by Yaakov Tzidkoni

Translated by Jerrold Landau

If a person dies, people pay their final respects, eulogize him, mourn for him, and place a monument upon the grave.

If the person is an average person, his community, and in particular his family, are saddened by his death. They arrange a funeral according to his status, recite the 'tziduk hadin' [1], and bring him to a Jewish grave.

If a Torah luminary or other illustrious person passes away, many come to pay their final respects, including honorable scholars, who speak about his praiseworthiness and lament his passing.

If a disaster occurs in a community, such as an epidemic, fire, or other such calamity, the event is recorded in the town's record books as an eternal record of the mourning.

… And there is no greater calamity in the annals of Israel than the terrible disaster that took place to us in our generation. Millions of Jews were slaughters, including people of Sochaczew.

If an entire community is destroyed, the records, council hall as well and the town annals are also burned. How can we now remember and relate to those who come after us, until the final generation, about the terrible holocaust that came onto us?

The reality gave rise to two customs that were accepted by the holocaust survivors.

An annual memorial day for the loss of the dear ones is observed by the town's natives on the anniversary (true or approximate) of the slaughter – and 'Yizkor books' are published.

At the time of the memorial gathering, which is like a collective Yahrzeit, we unite ourselves with the memory of our holy martyrs. We light Yahrzeit candles. Heartfelt eulogies are delivered, which penetrate the heart of the listeners.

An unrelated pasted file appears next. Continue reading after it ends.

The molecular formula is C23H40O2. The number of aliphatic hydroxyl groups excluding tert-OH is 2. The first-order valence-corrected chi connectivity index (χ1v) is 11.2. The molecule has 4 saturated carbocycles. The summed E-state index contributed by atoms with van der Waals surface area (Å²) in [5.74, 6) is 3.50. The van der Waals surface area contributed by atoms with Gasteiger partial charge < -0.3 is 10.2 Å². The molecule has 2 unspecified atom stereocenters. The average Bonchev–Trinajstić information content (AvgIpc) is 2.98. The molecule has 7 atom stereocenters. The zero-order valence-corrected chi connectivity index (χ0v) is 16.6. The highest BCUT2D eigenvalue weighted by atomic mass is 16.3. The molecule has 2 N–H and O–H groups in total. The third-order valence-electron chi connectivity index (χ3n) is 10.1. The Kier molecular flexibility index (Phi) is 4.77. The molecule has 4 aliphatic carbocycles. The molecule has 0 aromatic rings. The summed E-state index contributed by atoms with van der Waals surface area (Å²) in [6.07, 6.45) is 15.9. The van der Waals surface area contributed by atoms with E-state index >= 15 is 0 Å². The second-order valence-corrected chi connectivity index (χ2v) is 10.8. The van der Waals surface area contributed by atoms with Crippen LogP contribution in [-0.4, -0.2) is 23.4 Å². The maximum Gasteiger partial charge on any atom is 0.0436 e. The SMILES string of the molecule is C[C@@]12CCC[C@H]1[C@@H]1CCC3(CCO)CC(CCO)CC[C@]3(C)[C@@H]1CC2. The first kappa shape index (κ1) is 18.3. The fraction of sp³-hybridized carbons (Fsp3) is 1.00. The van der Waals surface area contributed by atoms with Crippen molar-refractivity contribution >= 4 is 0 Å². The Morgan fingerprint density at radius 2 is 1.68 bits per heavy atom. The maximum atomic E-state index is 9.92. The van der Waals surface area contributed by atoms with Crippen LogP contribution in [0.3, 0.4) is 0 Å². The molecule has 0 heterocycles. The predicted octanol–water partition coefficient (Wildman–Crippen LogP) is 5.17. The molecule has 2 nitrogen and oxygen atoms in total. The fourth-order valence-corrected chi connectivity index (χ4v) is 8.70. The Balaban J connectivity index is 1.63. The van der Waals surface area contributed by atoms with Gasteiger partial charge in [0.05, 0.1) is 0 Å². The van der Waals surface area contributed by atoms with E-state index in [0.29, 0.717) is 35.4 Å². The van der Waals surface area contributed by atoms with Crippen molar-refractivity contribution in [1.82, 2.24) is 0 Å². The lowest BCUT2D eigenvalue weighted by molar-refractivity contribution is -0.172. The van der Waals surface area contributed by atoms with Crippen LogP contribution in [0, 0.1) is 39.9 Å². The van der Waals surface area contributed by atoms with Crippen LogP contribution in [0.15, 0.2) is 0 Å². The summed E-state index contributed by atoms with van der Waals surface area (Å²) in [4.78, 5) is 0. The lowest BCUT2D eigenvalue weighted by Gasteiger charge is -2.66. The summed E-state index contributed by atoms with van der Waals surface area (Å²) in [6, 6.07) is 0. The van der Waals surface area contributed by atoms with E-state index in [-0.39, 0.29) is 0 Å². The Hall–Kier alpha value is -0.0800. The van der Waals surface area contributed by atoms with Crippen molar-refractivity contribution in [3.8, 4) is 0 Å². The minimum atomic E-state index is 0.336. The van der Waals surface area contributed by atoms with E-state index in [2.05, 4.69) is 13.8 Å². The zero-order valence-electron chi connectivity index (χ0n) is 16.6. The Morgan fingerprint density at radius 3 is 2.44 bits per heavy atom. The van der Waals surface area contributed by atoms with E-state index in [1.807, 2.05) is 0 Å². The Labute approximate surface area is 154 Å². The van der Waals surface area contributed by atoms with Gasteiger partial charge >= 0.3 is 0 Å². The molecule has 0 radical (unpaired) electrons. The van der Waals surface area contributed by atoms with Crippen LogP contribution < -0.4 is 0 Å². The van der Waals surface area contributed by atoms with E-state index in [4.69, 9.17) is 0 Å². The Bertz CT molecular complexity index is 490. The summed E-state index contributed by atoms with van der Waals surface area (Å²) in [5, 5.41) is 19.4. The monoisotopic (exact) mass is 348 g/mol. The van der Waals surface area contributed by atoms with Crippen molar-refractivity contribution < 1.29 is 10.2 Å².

The Yizkor book, which is a living monument for perpetuity, is different. The book is written by simple people who are moved by deep feelings from the soul. The survivors, who feel the pain of their community that was cut off, weep over the destruction and establish a memorial. On the one hand, it is good that the books are not published too soon, so that they can create a more removed perspective, which enables an appropriate evaluation of the terrible events. On the other hand, it is good that the publication is not pushed off too long, so that the opportunity does not pass, lest friends be forgotten.

Here we have before us a memorial monument, full of content and deliberations, which was set up with love and self-sacrifice by the natives of the city. Whenever we read it, we are carried by the locks of our ears [2] back to our town, and our eyes are once again filled with visions of the streets, alleyways and stores, and of those who lived there – whom we loved so much – and are no longer alive.

In conclusion, we extend a "yasher koach" [3] to those who helped in the publication of the book, to those who participated in the writing and editing, to the members of the committee of the Organization of Sochaczew Émigrés in Israel, and to those who extended financial help.


1. A funeral prayer in which the righteousness of G-d's judgement is acknowledged, even if we do not understand it. Return

2. A reference from the book of Ezekiel, when Ezekiel was carried in a dream by the locks of his ears from his exile in Babylon to the Holy Temple in Jerusalem.

3. "May your strength go forward", a traditional good wish extended to people who participate in a holy task.